And when she knew Peter's voice, she opened not the gate for gladness, but ran in, and told how Peter stood before the gate.
Verse 14. - Joy for gladness, A.V.; that for how, A.V. When she knew Peter's voice. This evidence of Peter's intimacy with the family of Mary is in remarkable agreement with 1 Peter 5:13, "Greet Marcus my son."
And they said unto her, Thou art mad. But she constantly affirmed that it was even so. Then said they, It is his angel.
Verse 15. - Confidently for constantly, A.V. (for the same use of διι'σχυρίζομαι, see Luke 22:59); and they said for then said they, A.V. It is his angel; meaning probably his guardian angel (Matthew 18:10). But the expression is obscure, and we do not know exactly the nature of the belief on which it was grounded. They must have thought that perhaps Peter had been put to death in prison that very night, and that his angel, speaking with his voice, was sent to announce it to the Church. The narrative is a striking instance how "slow of heart to believe" are even the most devout. They were praying very earnestly for Peter's life; their prayer was granted; and yet the announcement of it only draws out the answer, "Thou art mad!" and then, as an alternative, the explanation, "It is his angel!"
But Peter continued knocking: and when they had opened the door, and saw him, they were astonished.
Verse 16. - Opened for opened the door, A.V.; they... and for and... they, A.V.; amazed for astonished, A.V. (see Acts 8:9, note).
But he, beckoning unto them with the hand to hold their peace, declared unto them how the Lord had brought him out of the prison. And he said, Go shew these things unto James, and to the brethren. And he departed, and went into another place.
Verse 17. - Brought him forth for brought him, A.V.; tell for go show, A.V.; to for into, A.V. Beckoning, etc.; κατασείσασ τῇ χειρὶ (see Acts 13:16; Acts 19:33; Acts 21:40). It is the action of one having something to say and bespeaking silence while he says it. Unto James. This, of course, is the same James as is mentioned in Galatians 1:19 as "the Lord's brother," and who, in Galatians 2:9, 12, and Acts 15:12 and Acts 21:18, as well as here, appears as occupying a peculiar place in the Church at Jerusalem, viz. as all antiquity testifies, as Bishop of Jerusalem. So Hegesippus, quoted by Eusebius ('Eccl. Hist.,' 2:23), "James the Lord's brother, called by universal consent the Just, received the government of the Church together with the apostles;" and in Acts 2:1 he quotes Clement of Alexandria as saying that, after the Ascension, Peter, James, and John selected James the Just, the Lord's brother, to be the first Bishop of Jerusalem. And Eusebius gives it as the general testimony of antiquity that James the Just, the Lord's brother, was the first who sat on the episcopal throne of Jerusalem. But who he was exactly is a point much controverted. The three hypotheses are:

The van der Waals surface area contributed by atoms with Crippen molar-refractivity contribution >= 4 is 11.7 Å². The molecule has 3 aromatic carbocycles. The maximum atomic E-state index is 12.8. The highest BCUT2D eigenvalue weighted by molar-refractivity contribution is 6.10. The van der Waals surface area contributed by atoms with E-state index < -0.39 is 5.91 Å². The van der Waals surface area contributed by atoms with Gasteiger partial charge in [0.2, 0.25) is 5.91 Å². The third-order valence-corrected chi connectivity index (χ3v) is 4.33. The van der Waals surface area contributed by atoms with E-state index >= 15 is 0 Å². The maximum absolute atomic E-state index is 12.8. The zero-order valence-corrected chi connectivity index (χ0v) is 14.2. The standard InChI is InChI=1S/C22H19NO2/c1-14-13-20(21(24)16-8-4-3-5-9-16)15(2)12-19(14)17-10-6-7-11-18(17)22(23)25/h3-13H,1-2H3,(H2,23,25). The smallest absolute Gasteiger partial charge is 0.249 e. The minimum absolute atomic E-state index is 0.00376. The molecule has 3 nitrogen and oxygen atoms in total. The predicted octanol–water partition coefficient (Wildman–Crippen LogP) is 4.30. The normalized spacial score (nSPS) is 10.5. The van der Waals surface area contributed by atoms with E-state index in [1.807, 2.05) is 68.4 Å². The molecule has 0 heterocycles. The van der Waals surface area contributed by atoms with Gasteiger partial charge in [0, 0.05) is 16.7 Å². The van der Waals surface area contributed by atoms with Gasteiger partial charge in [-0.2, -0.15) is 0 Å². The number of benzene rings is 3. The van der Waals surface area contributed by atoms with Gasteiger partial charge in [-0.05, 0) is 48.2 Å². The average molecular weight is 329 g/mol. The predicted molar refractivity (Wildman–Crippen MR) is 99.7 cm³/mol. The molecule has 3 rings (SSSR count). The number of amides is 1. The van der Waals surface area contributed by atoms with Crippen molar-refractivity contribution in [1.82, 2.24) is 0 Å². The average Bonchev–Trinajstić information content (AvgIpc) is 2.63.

1. That he was the son of Alphaeus or Clopas and Mary, sister to the blessed Virgin, and therefore our Lord's cousin german, and called his brother by a common Hebrew idiom. According to this theory he was one of the twelve (Luke 6:15), as he appears to be in Galatians 1:19, though this is not certain (see Bishop Lightfoot, in loc.).

2. That he was the son of Joseph by his first wife, and so stepbrother to the Lord, which is Eusebius's explanation ('Eccl. Hist.,' 2:1).

3. That he was in the full sense the Lord's brother, being the son of Joseph and Mary. This is the opinion of Alford (in lee.), fully argued in the 'Proleg. to the Epistle of James,' and of Meyer, Credner, and many German commentators. According to these two last hypotheses, he was not one of the twelve. "The apostolic constitutions distinguish between James the son of Alphaeus, the apostle, and James the brother of the Lord, ὁ ἐπίσκοπος (Meyer). It may be added that Acts 1:14 separates the brethren of the Lord from the apostles, who are enumerated in the preceding verses. The hypothesis which identifies James the Lord's brother with James the son of Alphaeus or Clopas and Mary is well argued in Smith's 'Dictionary of the Bible,' art. "James" (see also the able Introduction to the Epistle of James in the 'Speaker's Commentary'). It seems impossible to come to a certain conclusion. The weakest point in the hypothesis which identifies James the Lord's brother with the son of Alphaeus is that it fails to account for the distinction clearly made between the Lord's brothers and the apostles in such passages as John 2:12; John 7:3, 5, 10; Acts 1:13; Matthew 12:46, 49; 1 Corinthians 9:5. For the effect of these passages is scarcely neutralized by Galatians 1:19. But then, on the other hand, the hypothesis that the Lord's brethren, including James and Joses, were the children of Joseph and Mary, seems to be flatly contradicted by the mention of Mary the wife of Clopas as being "the mother of James and Jests" (Mark 15:40; John 19:25). He went to another place. Whether Luke was not informed what the place was, or whether there was some reason why he did not mention it, we cannot tell. The Venerable Bode ('Prolog. in Expos. in Act. Apost.'), Baronius, and other authorities of the Church of Rome, say he went to Rome, and commenced his episcopate of Rome at this time Dr Lightfoot thinks it more probable that he went to Antioch (Comm. on Acts, in vol. 8. pp. 273, 289). Some guess Caesarea; but there is no clue really.
Now as soon as it was day, there was no small stir among the soldiers, what was become of Peter.
And when Herod had sought for him, and found him not, he examined the keepers, and commanded that they should be put to death. And he went down from Judaea to Caesarea, and there abode.
Verse 19. - Guards for keepers, A.V.; tarried there for there abode, A.V.
And Herod was highly displeased with them of Tyre and Sidon: but they came with one accord to him, and, having made Blastus the king's chamberlain their friend, desired peace; because their country was nourished by the king's country.